As millions of Americans prepare to sit down with their families and give thanks this week, food experts are urging all cooks to remember to clean, separate, cook and chill foods properly to avoid foodborne illnesses this holiday season.
Dr. Mary Bielamowicz, Texas A&M AgriLife Extension nutrition specialist and licensed dietitian, says foodborne bacteria can make people sick and take the joy out of the holidays. To prevent any illnesses, she encourages all cooks to make sure kitchen items like knives, cutting boards, cookware, serving pieces, dishes and food storage containers are thoroughly cleaned before use.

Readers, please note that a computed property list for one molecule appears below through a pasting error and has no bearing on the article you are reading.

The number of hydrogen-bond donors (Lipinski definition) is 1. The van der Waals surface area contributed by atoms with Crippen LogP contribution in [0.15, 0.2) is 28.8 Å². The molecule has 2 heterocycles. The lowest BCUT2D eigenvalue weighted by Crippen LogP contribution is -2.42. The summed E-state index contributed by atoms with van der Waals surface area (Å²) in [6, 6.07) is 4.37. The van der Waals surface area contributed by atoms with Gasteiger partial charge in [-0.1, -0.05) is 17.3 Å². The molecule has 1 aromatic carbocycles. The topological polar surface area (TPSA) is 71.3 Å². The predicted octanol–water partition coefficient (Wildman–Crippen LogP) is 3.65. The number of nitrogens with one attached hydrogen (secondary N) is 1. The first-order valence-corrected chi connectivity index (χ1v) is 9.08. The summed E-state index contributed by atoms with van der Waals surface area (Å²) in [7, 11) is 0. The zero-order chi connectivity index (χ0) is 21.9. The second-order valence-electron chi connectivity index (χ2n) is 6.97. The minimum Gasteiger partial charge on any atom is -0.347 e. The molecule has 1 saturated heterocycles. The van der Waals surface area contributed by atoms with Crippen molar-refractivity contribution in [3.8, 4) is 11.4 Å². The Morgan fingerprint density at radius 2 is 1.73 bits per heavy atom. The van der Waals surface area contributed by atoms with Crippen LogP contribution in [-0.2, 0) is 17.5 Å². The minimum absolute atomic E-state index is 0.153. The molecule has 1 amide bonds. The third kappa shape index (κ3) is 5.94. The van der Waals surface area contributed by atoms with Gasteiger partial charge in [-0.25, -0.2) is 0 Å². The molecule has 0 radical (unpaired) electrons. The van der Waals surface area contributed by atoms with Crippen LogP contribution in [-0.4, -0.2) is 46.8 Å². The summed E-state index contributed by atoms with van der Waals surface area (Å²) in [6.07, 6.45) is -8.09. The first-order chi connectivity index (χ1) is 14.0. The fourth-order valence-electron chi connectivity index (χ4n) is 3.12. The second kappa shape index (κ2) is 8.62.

It’s also important to make sure everyone helping in the kitchen washes their hands thoroughly with warm soap and water prior to handling food.
Raw meat should be separated from fruits and vegetables in the refrigerator and on the kitchen counter to prevent cross contamination.
Foods should be cooked to their proper temperature and refrigerated promptly after cooking to reduce the likelihood that bacteria will grow on the food. Leftovers should be eaten within three to four days after refrigeration.
The non-profit Partnership for Food Safety offers a Holiday Food Safety Success Kit on its website, www.HolidayFoodSafety.org.